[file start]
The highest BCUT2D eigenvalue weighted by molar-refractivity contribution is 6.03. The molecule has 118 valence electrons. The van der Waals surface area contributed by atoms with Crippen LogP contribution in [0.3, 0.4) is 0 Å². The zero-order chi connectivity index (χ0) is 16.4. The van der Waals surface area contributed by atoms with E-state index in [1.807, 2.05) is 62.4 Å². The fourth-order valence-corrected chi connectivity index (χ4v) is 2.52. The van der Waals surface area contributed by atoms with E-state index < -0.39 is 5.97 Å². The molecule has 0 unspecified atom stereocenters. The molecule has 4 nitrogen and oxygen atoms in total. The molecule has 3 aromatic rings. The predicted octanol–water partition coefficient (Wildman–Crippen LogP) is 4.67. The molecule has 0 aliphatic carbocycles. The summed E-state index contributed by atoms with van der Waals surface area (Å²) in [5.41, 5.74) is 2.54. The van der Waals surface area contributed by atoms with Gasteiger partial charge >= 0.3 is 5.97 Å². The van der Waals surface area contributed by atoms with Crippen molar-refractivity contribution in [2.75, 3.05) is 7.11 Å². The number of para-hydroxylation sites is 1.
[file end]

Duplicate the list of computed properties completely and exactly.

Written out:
The highest BCUT2D eigenvalue weighted by molar-refractivity contribution is 6.03. The molecule has 118 valence electrons. The van der Waals surface area contributed by atoms with Crippen LogP contribution in [0.3, 0.4) is 0 Å². The zero-order chi connectivity index (χ0) is 16.4. The van der Waals surface area contributed by atoms with E-state index in [1.807, 2.05) is 62.4 Å². The fourth-order valence-corrected chi connectivity index (χ4v) is 2.52. The van der Waals surface area contributed by atoms with E-state index < -0.39 is 5.97 Å². The molecule has 0 unspecified atom stereocenters. The molecule has 4 nitrogen and oxygen atoms in total. The molecule has 3 aromatic rings. The predicted octanol–water partition coefficient (Wildman–Crippen LogP) is 4.67. The molecule has 0 aliphatic carbocycles. The summed E-state index contributed by atoms with van der Waals surface area (Å²) in [5.41, 5.74) is 2.54. The van der Waals surface area contributed by atoms with Gasteiger partial charge >= 0.3 is 5.97 Å². The van der Waals surface area contributed by atoms with Crippen molar-refractivity contribution in [2.75, 3.05) is 7.11 Å². The number of para-hydroxylation sites is 1.